12. 12. OutcomesKey outcomes:• more comfort with Web 2.0;• more use of Web 2.0 tools in workplace;• more innovation;• more networking.(Though evaluation not always rigorous) “The Learning 2.0 program has had a great impact on staff, who now know they are capable of learning new technologies, and that it is OK to learn through exploring and playing with web applications, rather than having to wait for more formal structured training to be scheduled.” (Lewis, 2008) Sheila Webber, 2011
  13. 13. “With the incentive of the sure prize of an MP3 player and the possible grand prize of a laptop, and more meaningfully, inspired by the newly-acquired knowledge of Library 2.0, 43 of 98 learners managed to overcome all obstacles and completethe program. On February 14, 2008, over 40 people gathered in the Central Branch‟s meeting room to attend „23 Things Valentines Day Celebration‟.” [Santa Cruz Public Libraries] (Titangos and Mason, 2009: 48-49) “The project is like a forceful storm, sweeping away mental dust and cobwebs, along the route.” (Titangos and Mason, 2009: 54) Sheila Webber, 2011
  14. 14. 23 Things in: Inf6350:Information Resources and Information Literacy Sheila Webber, 2011
  15. 15. Basics about the class• Core class for Masters students (worth quarter of all credits in semester 1)• 115 students: 29 British, 63 Chinese, rest from 10 other countries• MA Librarianship (32) and most of rest MSc Information Management: majority of class have not worked, and do not intend to work, in libraries Sheila Webber, 2011
  16. 16. Module aimsTo enable students to:• understand from both theoretical and practical perspectives the notions of information needs, information literacy and information behaviour;• understand the nature and function of different types and forms of information resources;• develop their own information literacy and understanding of its application to their future lives; and• develop specialised skills in searching for, evaluating and packaging information in response to a user query using a variety of information resources.
  17. 17. Learning environment• Base room: long lab, with bays of 8 computers either side• Use of Blackboard for powerpoints, handouts, sign- up/information on assignments etc.• Variety of sessions, for example – “Information literacy in our future careers” - preparation and exhibition in a large hall – Smaller-group seminars, on abstracting & discussing a research article – Lecture + workshop on the information interview – Focus on types of searching (search engines, Dialog, journals etc.)
  18. 18. Videos (trailers and exhibition vid)Search Inf6350 on Sheila Webber, 2011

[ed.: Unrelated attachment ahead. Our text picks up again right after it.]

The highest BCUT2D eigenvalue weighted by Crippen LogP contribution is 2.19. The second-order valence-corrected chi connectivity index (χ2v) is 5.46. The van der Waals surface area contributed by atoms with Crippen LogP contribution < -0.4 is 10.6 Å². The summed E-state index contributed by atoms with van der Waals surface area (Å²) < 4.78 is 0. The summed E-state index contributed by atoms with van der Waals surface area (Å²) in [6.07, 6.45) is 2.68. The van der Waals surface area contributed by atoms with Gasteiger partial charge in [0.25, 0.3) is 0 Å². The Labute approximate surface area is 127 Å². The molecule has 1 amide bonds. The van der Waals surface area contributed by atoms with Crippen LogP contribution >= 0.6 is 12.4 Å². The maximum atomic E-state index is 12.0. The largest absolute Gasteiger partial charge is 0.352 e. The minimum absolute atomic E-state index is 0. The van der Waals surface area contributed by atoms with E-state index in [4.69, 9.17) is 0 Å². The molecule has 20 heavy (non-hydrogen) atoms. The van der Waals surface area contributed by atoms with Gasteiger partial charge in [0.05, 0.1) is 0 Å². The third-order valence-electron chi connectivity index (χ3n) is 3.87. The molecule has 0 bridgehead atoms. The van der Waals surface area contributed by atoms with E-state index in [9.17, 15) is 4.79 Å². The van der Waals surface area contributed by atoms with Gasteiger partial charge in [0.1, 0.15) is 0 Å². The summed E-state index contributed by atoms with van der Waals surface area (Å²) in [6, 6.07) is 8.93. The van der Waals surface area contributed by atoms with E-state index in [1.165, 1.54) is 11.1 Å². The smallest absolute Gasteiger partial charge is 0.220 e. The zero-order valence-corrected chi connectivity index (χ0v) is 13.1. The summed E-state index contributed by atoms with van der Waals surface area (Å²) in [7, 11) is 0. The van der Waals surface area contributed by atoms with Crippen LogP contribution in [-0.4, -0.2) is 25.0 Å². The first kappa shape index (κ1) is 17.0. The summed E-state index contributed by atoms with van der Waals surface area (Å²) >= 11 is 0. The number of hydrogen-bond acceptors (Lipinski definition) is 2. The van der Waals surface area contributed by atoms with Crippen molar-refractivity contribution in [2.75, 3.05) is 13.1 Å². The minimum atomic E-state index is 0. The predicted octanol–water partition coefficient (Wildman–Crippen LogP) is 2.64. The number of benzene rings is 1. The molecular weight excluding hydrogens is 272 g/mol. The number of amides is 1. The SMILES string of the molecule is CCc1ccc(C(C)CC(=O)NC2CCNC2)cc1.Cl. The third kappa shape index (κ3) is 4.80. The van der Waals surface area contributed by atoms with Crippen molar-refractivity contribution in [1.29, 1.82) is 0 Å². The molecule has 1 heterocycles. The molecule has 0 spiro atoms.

19. 19. (My) aims for the 23 Things• Students learn more about blogging and some other tools• Provide a small-team focus in this large class (socialisation aspect)• Place to share resources (e.g. of items about information literacy) and perceptions (e.g. of the “IL in our careers” exhibition)• Opportunity to practice writing, and presenting information• As I was aware of the growing pressures of assignments, there was deliberately less focus/pressure on the blogs in the later weeks of the semester Sheila Webber, 2011
  20. 20. Organisation• Put students in teams of 4, each paired with another team• Used Blogger as Sheffield uses Goggle for uni email• Cultural mix in each pair of teams• Some exercises required teams to interact• Reasons for not making them individual blogs: – Socialisation – Learning from each other – Logistics: easier to keep track of 30 team blogs than 115 blogs! Sheila Webber, 2011
  21. 21. Followed standard practice in -• Publicising Things & Timetable• 12 week schedule• Main blog, with team blogs linked into home page• Making first activity setting up the blogs & posting• (Mostly) Identifying topic and setting tasks - but – Most tasks at least started in class – Later on, tasks framed as more optional, or a task which is not blogged (e.g. critiquing an article in the seminar) Sheila Webber, 2011
  22. 22. The Things 1. Blogs (Present) 14. Auditing information behaviour (IB) 2. Information Literacy: Seven Pillars 15. Favourite IB models 3. Abstracting (Present) 16. Information interviewing (Identify & 4. The new information universe (Scope) Scope) 5. Information Literacy: global picture 17. Favourite Things 2 6. Google secrets (Plan and Gather) 18. Teaching information literacy 7. Monitoring (Gather) 19. Extracting information from databases 8. Communicating using posters (Plan & Gather) (Present) 20. Critiquing an article 9. Legal & ethical use (Manage) 21 Effective use of Dialog (Plan & 10. Documenting events Gather) 11. Wise use of Wikipedia (Evaluate and 22. Evidence Based Information use Manage) (Evaluate & Manage) 12. Uses of social media 23. Evaluating 23 Things 13 Favourite Things 1“Present” etc refers to the SCONUL 7 Pillars of Information Literacy Sheila Webber, 2011
  23. 23. Difficult to decide on Things!• Not trying to cover all the learning outcomes with the Things• Wanted the Things to support the outcomes, intertwined with the other approaches to learning, teaching and assessment Sheila Webber, 2011